Hydraulic fracturing, or “fracking”, has become one of the fastest-growing methods for tapping into abundant shale reserves held within the U.S. The process works by pumping fracturing fluids-like slickwater, gel or foam–into a wellbore at a sufficient enough rate to fracture the rocks below. When these fractures occur, the operator injects proppants into the well to prevent the fractures from closing when the fluid pressure is reduced. And finally, oil and gas leak from the fractures into the well for extraction. But the revolutionary process is not without its drawbacks, as many criticize the side effects caused from fracking. Below, we outline the case against fracking and why a number of people have rallied against this rapidly-developing energy extraction method [for more fracking news and analysis subscribe to our free newsletter].
One of the most attractive features of the commodity space is its cyclical returns. While it may make it difficult for long term investors, traders who know the patterns of certain hard assets can often turn a nice profit simply based on the natural price movements of different commodities. Crude oil is no exception to such patterns, as savvy investors have been profiting from the fossil fuel’s trends for years. Though crude has been exhibiting weakness with questions about its long-term future, its short-term seasonal trend may be a ripe opportunity for traders everywhere [for more crude oil news and analysis subscribe to our free newsletter].
Crude oil has been among the worst-performing commodities this year as hefty production has combined with a number of other factors to send the fossil fuel lower. That being said, a number of bellwether oil firms will be detailing their most recent quarter’s earnings this week, as investors are anxious to see how lower prices have impacted bottom-line returns. Below, we outline five of the biggest oil firms to report earnings this week, and commodity investors should watch them closely [for more oil news and analysis subscribe to our free newsletter].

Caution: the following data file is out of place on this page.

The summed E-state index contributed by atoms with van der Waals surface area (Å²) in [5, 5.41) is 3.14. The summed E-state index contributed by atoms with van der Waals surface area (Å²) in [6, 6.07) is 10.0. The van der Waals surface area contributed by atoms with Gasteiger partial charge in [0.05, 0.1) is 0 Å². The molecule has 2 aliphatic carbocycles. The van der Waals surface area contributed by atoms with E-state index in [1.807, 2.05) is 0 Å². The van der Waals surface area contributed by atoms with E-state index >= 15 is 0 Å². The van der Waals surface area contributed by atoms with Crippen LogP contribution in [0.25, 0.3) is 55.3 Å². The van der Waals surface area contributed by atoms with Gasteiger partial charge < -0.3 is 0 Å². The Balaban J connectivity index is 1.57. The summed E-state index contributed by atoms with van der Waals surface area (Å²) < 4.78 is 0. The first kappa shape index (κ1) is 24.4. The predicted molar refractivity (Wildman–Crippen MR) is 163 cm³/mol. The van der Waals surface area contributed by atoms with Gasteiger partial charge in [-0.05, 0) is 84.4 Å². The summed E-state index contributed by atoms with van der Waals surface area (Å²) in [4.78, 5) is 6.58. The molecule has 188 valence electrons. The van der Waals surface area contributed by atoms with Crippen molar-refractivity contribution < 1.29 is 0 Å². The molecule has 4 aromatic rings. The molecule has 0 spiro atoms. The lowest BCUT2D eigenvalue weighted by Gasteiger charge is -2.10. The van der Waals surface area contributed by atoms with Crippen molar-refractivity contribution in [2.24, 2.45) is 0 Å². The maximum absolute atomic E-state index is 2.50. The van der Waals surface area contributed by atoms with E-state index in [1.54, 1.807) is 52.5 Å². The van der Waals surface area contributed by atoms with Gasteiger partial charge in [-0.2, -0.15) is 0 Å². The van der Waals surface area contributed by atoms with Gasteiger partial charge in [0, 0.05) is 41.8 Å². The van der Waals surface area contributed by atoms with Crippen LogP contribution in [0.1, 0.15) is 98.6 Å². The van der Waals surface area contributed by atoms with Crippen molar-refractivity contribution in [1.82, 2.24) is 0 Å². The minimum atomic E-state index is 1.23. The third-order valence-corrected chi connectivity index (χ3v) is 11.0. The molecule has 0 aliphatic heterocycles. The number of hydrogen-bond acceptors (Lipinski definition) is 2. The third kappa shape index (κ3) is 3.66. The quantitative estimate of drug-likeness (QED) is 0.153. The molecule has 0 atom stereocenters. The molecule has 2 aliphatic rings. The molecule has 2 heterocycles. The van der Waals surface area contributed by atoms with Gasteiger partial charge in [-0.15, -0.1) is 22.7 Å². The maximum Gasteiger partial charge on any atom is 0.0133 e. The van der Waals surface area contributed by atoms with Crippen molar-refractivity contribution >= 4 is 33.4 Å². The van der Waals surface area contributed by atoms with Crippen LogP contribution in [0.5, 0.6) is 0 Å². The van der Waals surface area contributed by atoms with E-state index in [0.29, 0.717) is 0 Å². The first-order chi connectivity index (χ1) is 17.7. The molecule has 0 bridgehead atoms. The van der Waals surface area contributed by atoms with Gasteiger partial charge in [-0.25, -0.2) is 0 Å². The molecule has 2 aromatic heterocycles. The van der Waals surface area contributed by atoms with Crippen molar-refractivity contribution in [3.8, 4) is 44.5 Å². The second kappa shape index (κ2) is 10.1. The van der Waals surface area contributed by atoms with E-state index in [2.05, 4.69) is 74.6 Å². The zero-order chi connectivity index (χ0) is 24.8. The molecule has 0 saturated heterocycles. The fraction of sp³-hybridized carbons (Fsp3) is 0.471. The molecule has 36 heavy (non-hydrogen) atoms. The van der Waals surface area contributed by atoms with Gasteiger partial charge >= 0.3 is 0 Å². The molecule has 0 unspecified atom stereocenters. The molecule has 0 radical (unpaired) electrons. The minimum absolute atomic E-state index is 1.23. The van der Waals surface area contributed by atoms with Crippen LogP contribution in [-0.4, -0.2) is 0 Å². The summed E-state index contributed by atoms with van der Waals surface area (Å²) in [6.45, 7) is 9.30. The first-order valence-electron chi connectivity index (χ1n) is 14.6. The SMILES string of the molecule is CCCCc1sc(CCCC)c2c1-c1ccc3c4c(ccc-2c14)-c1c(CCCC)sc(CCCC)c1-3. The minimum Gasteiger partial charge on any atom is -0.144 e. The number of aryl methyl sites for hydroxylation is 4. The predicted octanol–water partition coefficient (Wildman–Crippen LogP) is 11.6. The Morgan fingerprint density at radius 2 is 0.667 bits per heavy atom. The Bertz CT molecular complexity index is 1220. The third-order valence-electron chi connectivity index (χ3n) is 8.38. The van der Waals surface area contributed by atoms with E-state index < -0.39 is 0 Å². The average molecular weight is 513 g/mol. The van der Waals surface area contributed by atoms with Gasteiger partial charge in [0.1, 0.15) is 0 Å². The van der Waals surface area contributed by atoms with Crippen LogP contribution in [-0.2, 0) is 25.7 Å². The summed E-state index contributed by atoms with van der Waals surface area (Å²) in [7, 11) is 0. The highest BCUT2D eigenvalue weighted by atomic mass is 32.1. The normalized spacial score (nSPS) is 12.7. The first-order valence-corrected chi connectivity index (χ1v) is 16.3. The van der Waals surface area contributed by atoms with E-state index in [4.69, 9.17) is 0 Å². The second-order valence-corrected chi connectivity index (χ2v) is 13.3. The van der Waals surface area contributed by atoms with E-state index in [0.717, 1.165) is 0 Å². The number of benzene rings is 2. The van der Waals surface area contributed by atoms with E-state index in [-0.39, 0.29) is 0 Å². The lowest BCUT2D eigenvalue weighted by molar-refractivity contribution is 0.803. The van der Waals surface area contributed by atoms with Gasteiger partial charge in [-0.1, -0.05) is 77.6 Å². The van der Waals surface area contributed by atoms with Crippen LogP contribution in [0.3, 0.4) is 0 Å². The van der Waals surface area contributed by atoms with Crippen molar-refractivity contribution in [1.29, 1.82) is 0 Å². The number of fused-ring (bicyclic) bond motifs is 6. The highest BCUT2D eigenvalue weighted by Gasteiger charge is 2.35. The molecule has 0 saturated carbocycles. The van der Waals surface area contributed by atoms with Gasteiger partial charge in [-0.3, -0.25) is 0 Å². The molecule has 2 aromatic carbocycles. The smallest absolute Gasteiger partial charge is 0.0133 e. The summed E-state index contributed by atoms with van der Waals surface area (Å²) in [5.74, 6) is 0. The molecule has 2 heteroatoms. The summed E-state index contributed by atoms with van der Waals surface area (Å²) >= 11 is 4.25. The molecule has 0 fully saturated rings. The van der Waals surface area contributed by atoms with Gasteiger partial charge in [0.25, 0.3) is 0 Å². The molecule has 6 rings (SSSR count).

Backwardation and contango are two phenomena that define the futures industry of the commodity world. Though the terms have come handcuffed with a negative connotation, those who understand how they work should not sweat their existence. Backwardation is the process by which near month futures are more expensive than those expiring further into the future, creating a downward sloping curve for future prices over time. Contango, simply, has the opposite impact [for more commodity news and analysis subscribe to our free newsletter].
The U.S. has long dominated crude oil consumption around the world, as the insatiable need for the fossil fuel has long powered the economy. According to EIA estimates, the U.S. gobbles up around 18.9 million barrels of oil each day, or about 7 billion per year, the highest such figures in the world. While the nation may be close to supporting itself in terms of domestic oil production, it still will not change the fact that the U.S. relies more heavily on crude than any other country in the world [for more oil news subscribe to our free newsletter].
In the world of oil and gas investing, big names like Exxon Mobil and Chevron are usually what come to mind, as these mega-companies seem to dominate the industry. There are, however, a small subset of companies that have certainly solidified their place in many investors’ portfolios: independent oil and gas. While the market capitalization of these companies may be small, their attractive returns and growth potential warrant a closer look [for more oil and gas news subscribe to our free newsletter].
Last week, Texas-based independent oil and natural gas explorer Anadarko (APC) announced one of its largest oil discoveries in the Gulf of Mexico. Immediately following the press release, shares of the company, as well as the well’s co-owners ConocoPhillips (COP) and Marathon Oil Corp. (MRO), rallied, prompting many analysts to redraw their estimates for Anadarko. Many have noted that this discovery may very well be a “game changer” for the popular explorer [for more commodity news and analysis subscribe to our free newsletter].